Chicken braised in wine is the basic formula for what’s called “coq au vin” (pronounced ‘coke o vaen’), which is at the heart of the cooking action in this recipe. The kind of wine, though typically a red (especially a Burgundy), can really be any grape varietal including Alsacienne-inspired Pinot Gris in this especially delicious, and slightly sweet version. Interpretations of this stunning French stew can be found throughout the France, but the classic garnishes typically include lardons (or substitute bacon), mushrooms and onions. This stew can (and really should) be made a day ahead to enrich flavors. If you choose to do so, add the cream and mustard just before serving. It’s exquisite alongside a mound of tender, buttered spaghetti.

2 large bone-in chicken breasts (about 3 1/2 pounds), cut horizontally into 4 equal-sized pieces, trimmed of excess fat, skin and small rib bones

Salt and freshly ground black pepper

1 tablespoon unsalted butter

1 tablespoon olive oil

1 medium onion, peeled, halved and thinly sliced

3 cloves garlic, peeled, smashed and finely chopped

1 leek, white and pale green part only, halved vertically, cleaned, and thinly sliced

Salt and freshly ground black pepper

Eight ounces (about 2 cups) white button mushrooms, feet trimmed, brushed clean and sliced about 1/4”-thick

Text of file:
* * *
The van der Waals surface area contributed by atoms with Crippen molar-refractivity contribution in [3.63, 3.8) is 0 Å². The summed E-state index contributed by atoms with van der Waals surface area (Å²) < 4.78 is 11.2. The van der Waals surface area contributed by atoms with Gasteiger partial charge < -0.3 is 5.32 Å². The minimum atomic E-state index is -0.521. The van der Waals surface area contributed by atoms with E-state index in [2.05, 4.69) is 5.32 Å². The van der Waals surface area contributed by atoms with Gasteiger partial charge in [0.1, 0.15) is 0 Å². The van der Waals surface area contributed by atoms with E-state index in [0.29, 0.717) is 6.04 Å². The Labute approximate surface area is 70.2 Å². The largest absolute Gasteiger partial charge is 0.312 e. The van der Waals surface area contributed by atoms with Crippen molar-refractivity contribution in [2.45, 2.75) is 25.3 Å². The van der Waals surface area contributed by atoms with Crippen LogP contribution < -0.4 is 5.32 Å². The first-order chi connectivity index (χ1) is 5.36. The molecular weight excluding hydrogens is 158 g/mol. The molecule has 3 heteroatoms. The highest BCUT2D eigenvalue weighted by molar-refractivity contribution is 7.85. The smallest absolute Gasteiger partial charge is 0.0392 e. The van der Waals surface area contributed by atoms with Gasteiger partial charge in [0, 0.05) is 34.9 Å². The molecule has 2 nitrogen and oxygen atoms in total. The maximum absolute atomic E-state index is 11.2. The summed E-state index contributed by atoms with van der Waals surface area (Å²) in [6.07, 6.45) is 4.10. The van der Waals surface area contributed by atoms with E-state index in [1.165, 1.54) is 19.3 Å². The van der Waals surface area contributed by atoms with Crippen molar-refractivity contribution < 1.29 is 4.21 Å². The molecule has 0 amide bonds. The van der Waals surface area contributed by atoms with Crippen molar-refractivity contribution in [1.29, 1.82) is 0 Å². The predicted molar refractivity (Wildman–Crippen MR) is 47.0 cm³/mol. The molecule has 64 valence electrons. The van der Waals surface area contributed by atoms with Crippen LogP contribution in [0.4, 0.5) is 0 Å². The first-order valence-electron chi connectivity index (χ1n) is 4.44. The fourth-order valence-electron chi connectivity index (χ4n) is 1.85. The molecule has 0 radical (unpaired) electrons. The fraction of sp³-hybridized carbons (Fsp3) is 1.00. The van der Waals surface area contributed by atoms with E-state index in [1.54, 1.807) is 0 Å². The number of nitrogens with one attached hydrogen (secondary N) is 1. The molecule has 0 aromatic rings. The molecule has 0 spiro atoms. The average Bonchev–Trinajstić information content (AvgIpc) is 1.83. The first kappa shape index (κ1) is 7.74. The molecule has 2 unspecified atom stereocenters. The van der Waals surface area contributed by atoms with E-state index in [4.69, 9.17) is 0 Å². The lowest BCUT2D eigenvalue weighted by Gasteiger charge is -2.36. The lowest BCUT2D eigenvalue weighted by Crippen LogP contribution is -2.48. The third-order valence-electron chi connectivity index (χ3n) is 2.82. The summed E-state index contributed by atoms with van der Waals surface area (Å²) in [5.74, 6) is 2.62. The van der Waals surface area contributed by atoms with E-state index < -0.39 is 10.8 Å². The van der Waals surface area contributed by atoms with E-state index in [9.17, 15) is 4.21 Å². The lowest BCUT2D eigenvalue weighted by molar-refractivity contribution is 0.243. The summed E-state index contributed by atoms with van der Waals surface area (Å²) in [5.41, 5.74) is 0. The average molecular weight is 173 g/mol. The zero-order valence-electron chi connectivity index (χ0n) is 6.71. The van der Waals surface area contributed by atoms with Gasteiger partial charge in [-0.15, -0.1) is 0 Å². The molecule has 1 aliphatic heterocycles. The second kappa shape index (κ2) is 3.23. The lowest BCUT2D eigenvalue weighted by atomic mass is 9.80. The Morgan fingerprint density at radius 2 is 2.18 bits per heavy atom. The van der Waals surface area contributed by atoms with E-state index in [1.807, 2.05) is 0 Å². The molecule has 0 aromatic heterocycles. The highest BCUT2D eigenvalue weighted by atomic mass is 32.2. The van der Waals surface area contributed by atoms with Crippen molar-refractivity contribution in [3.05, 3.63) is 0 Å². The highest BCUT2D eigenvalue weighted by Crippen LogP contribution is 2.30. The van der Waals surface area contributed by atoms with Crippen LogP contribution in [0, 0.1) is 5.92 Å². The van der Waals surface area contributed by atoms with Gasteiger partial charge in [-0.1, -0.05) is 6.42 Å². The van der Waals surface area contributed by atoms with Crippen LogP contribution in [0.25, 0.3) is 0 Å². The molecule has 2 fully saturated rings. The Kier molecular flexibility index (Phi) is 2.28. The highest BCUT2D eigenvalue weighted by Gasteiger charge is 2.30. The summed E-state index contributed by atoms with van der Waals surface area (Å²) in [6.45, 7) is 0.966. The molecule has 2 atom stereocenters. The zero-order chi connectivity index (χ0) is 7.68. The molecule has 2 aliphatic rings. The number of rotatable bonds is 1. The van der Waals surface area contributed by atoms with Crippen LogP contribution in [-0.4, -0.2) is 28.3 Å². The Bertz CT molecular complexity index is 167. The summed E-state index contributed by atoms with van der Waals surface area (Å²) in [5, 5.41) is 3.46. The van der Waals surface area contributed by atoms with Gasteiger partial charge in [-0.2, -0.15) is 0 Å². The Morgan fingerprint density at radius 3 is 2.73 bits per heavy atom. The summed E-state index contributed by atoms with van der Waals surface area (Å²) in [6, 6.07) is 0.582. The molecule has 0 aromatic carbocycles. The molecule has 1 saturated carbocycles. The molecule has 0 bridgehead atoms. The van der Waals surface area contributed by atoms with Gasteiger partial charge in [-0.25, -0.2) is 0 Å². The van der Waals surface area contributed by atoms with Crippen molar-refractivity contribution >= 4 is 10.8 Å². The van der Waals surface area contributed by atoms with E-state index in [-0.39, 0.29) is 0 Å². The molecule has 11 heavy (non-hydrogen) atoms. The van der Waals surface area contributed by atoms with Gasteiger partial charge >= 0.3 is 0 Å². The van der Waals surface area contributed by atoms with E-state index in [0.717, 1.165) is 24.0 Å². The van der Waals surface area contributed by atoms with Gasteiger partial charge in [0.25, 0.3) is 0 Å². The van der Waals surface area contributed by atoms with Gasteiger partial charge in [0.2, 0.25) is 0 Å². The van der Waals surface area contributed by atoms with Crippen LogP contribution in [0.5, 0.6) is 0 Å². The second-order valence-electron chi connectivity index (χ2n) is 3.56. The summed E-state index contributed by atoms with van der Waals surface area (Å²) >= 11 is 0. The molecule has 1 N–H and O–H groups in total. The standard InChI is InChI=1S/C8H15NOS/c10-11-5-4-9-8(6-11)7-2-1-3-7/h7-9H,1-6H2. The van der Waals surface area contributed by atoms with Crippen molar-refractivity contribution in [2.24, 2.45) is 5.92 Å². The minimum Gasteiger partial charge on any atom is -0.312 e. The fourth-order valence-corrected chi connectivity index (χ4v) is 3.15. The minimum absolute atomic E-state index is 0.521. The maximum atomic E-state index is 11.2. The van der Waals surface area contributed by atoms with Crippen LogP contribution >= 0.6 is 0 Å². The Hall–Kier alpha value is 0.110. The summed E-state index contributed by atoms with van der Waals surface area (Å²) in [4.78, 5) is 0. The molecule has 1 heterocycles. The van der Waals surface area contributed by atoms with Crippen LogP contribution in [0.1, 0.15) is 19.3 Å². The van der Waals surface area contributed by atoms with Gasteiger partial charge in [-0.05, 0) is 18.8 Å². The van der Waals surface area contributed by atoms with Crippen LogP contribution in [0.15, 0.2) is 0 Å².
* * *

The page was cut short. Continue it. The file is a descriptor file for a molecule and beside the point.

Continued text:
2 tablespoons all-purpose flour

3 cups good quality Pinot Gris (or substitute Riesling)

1 tablespoon finely chopped fresh thyme leaves

1/3 cup heavy cream (Do not substitute Half & Half or milk!)

2 tablespoons finely chopped fresh parsley

1 tablespoon Dijon mustard

Salt and freshly ground black pepper

Prep the chicken (being careful to remove any stray, spindly rib or spine bones) and season generously with salt and pepper on all sides. Heat the butter and olive oil in a 5 1/2 quart Dutch oven over high heat. When bubbling, add the chicken in a single layer, skin side down. Reduce heat to medium high and cook for 3 minutes, or until the skin is golden brown. Turn all of the chicken pieces and cook another 3 minutes on the second side. Using tongs, remove the chicken from the pan and reserve (I always use my inversed Dutch oven lid as a “plate” for this purpose). Reduce heat to medium low. Add the onion, garlic, leek and a dusting of salt and pepper. Stir to coat. Cook, stirring, for 5 minutes or until the vegetables have softened, but not browned. Add the mushrooms, stir to combine, and cook another 3 minutes. Dust the flour evenly over the top, stir to combine, and cook 1 minute. Increase the heat to high. Add the Pinot Gris, stirring vigorously with a wooden spoon to pick up any brown bits. Bring up to a boil then reduce to a simmer. Stir in the thyme. Return the reserved chicken to the pot, arranging in a single layer, about 3/4 covered with the wine. Cook, uncovered for 35 minutes or until the chicken is completely cooked and free of any pink juices (insert a small paring knife in a piece to be sure), stirring once or twice. When cooked, remove the chicken and reserve. Increase the heat under the pot to high and reduce the cooking liquid/wine by about 1/3; about 3 minutes. Taste and adjust seasonings as needed. (Note: Return the chicken to the pan, cool and refrigerate overnight if serving the following day). To finish the stew just before serving, whisk in the heavy cream, parsley, and Dijon, and heat through. Serve warm over warm, buttered pasta or egg noodles. Garnish with fresh thyme sprigs.

Bon appetit!